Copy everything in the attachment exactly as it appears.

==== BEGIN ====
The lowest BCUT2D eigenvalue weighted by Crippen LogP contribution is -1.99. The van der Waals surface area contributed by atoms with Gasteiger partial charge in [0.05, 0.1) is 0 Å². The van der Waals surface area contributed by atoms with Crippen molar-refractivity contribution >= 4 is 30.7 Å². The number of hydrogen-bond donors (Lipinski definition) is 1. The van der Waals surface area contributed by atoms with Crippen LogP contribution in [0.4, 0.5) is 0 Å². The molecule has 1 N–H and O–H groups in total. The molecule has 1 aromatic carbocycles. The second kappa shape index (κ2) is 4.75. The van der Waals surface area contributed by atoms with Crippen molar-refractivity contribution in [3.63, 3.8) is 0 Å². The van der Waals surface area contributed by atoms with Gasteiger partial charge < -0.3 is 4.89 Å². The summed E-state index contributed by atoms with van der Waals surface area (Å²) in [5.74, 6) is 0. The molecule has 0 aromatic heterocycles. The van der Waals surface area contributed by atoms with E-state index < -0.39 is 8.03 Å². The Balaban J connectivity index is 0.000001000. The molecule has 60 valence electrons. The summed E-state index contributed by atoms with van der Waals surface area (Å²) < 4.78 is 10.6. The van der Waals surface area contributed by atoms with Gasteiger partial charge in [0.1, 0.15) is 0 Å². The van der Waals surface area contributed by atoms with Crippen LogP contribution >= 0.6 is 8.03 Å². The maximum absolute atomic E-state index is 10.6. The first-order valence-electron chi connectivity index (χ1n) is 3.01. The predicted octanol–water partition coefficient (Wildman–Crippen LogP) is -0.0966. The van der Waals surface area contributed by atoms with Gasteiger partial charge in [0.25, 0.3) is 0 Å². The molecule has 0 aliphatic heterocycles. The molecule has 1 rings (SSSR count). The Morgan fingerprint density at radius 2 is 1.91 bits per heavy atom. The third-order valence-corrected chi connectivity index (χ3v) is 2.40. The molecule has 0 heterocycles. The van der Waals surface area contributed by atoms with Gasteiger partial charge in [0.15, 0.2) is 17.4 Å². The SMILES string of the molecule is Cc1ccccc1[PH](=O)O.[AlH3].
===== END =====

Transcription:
The lowest BCUT2D eigenvalue weighted by Crippen LogP contribution is -1.99. The van der Waals surface area contributed by atoms with Gasteiger partial charge in [0.05, 0.1) is 0 Å². The van der Waals surface area contributed by atoms with Crippen molar-refractivity contribution >= 4 is 30.7 Å². The number of hydrogen-bond donors (Lipinski definition) is 1. The van der Waals surface area contributed by atoms with Crippen LogP contribution in [0.4, 0.5) is 0 Å². The molecule has 1 N–H and O–H groups in total. The molecule has 1 aromatic carbocycles. The second kappa shape index (κ2) is 4.75. The van der Waals surface area contributed by atoms with Crippen molar-refractivity contribution in [3.63, 3.8) is 0 Å². The van der Waals surface area contributed by atoms with Gasteiger partial charge < -0.3 is 4.89 Å². The summed E-state index contributed by atoms with van der Waals surface area (Å²) in [5.74, 6) is 0. The molecule has 0 aromatic heterocycles. The van der Waals surface area contributed by atoms with E-state index < -0.39 is 8.03 Å². The Balaban J connectivity index is 0.000001000. The molecule has 60 valence electrons. The summed E-state index contributed by atoms with van der Waals surface area (Å²) < 4.78 is 10.6. The van der Waals surface area contributed by atoms with Gasteiger partial charge in [0.1, 0.15) is 0 Å². The van der Waals surface area contributed by atoms with Crippen LogP contribution >= 0.6 is 8.03 Å². The maximum absolute atomic E-state index is 10.6. The first-order valence-electron chi connectivity index (χ1n) is 3.01. The predicted octanol–water partition coefficient (Wildman–Crippen LogP) is -0.0966. The van der Waals surface area contributed by atoms with Gasteiger partial charge in [0.25, 0.3) is 0 Å². The molecule has 0 aliphatic heterocycles. The molecule has 1 rings (SSSR count). The Morgan fingerprint density at radius 2 is 1.91 bits per heavy atom. The third-order valence-corrected chi connectivity index (χ3v) is 2.40. The molecule has 0 heterocycles. The van der Waals surface area contributed by atoms with Gasteiger partial charge in [0.15, 0.2) is 17.4 Å². The SMILES string of the molecule is Cc1ccccc1[PH](=O)O.[AlH3].